Apr 28, 2012 | 6:48 am

  19. linda says:

    I usually eat those tiny tomatoes like peanuts…..just the perfect size and taste like heaven in my mouth. We have something similar here in Oz and it’s called Tobalong tomatoes and it’s the sweetest and the most delicious tomatoes I’ve ever tasted.

    Apr 28, 2012 | 7:34 am

  20. David B says:

    again, beautiful pictures. i just love your use of available light

    Apr 28, 2012 | 10:05 pm

  21. millet says:

    pearl cherry tomatoes! so that’s what they’re called. our compost pit sprouted a couple of seedlings, and we’ve stopped composting since then. now we have fun harvesting these tiny beauties that are perfect for salads and pasta. i leave them whole when i put them in pasta dishes, and part of the eating experience is letting them burst in the mouth and tasting all the sweet flavors. everyone kept telling me they were cherry tomatoes but i kept insisting they were much smaller than those, and that there had to be a proper name for them. i called them “sago” tomatoes (sago, as in bubble tea!). now i know. thanks, MM and Gejo!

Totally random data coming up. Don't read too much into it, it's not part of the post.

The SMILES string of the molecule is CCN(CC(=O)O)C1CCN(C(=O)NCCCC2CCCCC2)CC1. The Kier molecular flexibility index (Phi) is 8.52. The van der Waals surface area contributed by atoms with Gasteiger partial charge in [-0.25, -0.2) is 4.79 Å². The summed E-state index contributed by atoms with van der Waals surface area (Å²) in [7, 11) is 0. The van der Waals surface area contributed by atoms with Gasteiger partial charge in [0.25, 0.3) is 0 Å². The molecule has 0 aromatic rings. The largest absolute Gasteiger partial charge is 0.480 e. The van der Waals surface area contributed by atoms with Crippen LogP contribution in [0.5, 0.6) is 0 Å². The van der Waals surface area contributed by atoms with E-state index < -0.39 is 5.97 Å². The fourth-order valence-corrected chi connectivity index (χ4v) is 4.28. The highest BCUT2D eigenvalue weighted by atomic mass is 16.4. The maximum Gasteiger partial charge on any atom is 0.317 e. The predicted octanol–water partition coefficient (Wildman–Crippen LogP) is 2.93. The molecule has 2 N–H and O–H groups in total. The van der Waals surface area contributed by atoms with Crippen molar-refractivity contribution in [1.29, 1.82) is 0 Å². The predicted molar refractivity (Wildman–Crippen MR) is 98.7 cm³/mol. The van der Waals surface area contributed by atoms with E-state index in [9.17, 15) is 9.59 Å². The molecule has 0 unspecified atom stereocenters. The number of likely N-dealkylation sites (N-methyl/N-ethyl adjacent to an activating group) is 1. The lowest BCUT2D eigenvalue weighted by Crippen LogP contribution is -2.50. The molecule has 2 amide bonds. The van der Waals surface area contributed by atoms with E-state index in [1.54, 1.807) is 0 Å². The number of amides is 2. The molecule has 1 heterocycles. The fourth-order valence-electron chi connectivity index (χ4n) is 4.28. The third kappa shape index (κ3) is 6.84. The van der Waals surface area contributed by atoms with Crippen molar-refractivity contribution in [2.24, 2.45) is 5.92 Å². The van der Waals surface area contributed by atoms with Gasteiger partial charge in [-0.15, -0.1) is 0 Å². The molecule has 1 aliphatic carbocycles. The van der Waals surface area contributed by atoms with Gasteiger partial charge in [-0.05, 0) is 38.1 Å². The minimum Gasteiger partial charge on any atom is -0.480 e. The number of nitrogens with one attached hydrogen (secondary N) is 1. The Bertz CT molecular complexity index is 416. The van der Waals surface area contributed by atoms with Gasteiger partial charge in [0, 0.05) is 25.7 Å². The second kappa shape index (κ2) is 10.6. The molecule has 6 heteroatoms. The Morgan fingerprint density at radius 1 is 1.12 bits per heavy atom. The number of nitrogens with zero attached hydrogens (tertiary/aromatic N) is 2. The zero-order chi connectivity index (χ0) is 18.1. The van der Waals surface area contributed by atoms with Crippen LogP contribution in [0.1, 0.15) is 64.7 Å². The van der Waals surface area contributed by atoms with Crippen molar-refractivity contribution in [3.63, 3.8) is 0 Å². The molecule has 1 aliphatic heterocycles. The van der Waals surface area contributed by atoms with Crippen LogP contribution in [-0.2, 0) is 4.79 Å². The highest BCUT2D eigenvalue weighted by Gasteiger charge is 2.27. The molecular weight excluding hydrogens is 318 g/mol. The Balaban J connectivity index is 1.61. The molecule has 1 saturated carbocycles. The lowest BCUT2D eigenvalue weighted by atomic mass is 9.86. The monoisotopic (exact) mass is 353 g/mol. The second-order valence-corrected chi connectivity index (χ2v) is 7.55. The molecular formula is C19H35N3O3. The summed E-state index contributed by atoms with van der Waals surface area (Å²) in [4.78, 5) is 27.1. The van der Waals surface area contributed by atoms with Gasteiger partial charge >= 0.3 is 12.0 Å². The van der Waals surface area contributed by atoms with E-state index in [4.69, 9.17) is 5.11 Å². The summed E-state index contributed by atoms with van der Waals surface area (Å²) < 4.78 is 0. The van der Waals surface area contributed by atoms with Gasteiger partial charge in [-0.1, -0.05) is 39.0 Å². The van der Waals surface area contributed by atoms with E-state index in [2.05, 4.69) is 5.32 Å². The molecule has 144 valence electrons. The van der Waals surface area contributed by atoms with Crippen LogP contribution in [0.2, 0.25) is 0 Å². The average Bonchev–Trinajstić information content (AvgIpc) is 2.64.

how the seeds got into my compost pit i still do not know, but i’ve made sure to save seeds so i could plant again.

    Apr 30, 2012 | 4:20 pm

  22. Gej says:

    millet – I found the pearl cherry tomatoes growing wild in the farm. That they grow well from the seeds dried from the fruits confirms that they are an heirloom variety. Sago tomatoes – ha ha! Nice name!

    I like putting mozarella and a little feta over them over nice crusty bread, some freshly ground pepper , drizzling some olive oil, and putting them in the toaster oven for around 2 1/2 – 3 minutes. Yes, for the same burst in your mouth experience.

    May 1, 2012 | 7:01 am

  23. Lia says:

    is there a way we can order stuff from Gejo? =)
    New to the site, and absolutely loving it! =)

    May 2, 2012 | 3:11 pm